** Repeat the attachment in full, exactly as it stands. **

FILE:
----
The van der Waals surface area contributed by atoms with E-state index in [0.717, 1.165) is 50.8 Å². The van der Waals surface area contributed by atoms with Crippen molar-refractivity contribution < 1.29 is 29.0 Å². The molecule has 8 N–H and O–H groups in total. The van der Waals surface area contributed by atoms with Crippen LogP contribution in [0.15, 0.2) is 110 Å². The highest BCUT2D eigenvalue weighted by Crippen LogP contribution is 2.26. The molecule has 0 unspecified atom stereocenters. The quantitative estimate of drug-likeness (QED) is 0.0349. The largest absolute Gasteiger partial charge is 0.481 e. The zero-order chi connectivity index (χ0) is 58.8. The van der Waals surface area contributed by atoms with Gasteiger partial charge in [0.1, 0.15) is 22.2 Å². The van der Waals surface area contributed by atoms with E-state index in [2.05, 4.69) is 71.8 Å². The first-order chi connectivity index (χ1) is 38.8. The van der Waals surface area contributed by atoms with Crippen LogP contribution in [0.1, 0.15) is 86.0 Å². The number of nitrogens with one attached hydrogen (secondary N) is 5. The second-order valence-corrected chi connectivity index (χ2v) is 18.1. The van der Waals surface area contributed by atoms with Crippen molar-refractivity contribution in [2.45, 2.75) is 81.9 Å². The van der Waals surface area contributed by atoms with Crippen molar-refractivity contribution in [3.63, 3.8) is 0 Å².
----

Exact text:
The van der Waals surface area contributed by atoms with E-state index in [0.717, 1.165) is 50.8 Å². The van der Waals surface area contributed by atoms with Crippen molar-refractivity contribution < 1.29 is 29.0 Å². The molecule has 8 N–H and O–H groups in total. The van der Waals surface area contributed by atoms with Crippen LogP contribution in [0.15, 0.2) is 110 Å². The highest BCUT2D eigenvalue weighted by Crippen LogP contribution is 2.26. The molecule has 0 unspecified atom stereocenters. The quantitative estimate of drug-likeness (QED) is 0.0349. The largest absolute Gasteiger partial charge is 0.481 e. The zero-order chi connectivity index (χ0) is 58.8. The van der Waals surface area contributed by atoms with Gasteiger partial charge in [0.1, 0.15) is 22.2 Å². The van der Waals surface area contributed by atoms with E-state index in [2.05, 4.69) is 71.8 Å². The first-order chi connectivity index (χ1) is 38.8. The van der Waals surface area contributed by atoms with Crippen LogP contribution in [0.1, 0.15) is 86.0 Å². The number of nitrogens with one attached hydrogen (secondary N) is 5. The second-order valence-corrected chi connectivity index (χ2v) is 18.1. The van der Waals surface area contributed by atoms with Crippen molar-refractivity contribution in [2.45, 2.75) is 81.9 Å². The van der Waals surface area contributed by atoms with Crippen molar-refractivity contribution in [3.63, 3.8) is 0 Å².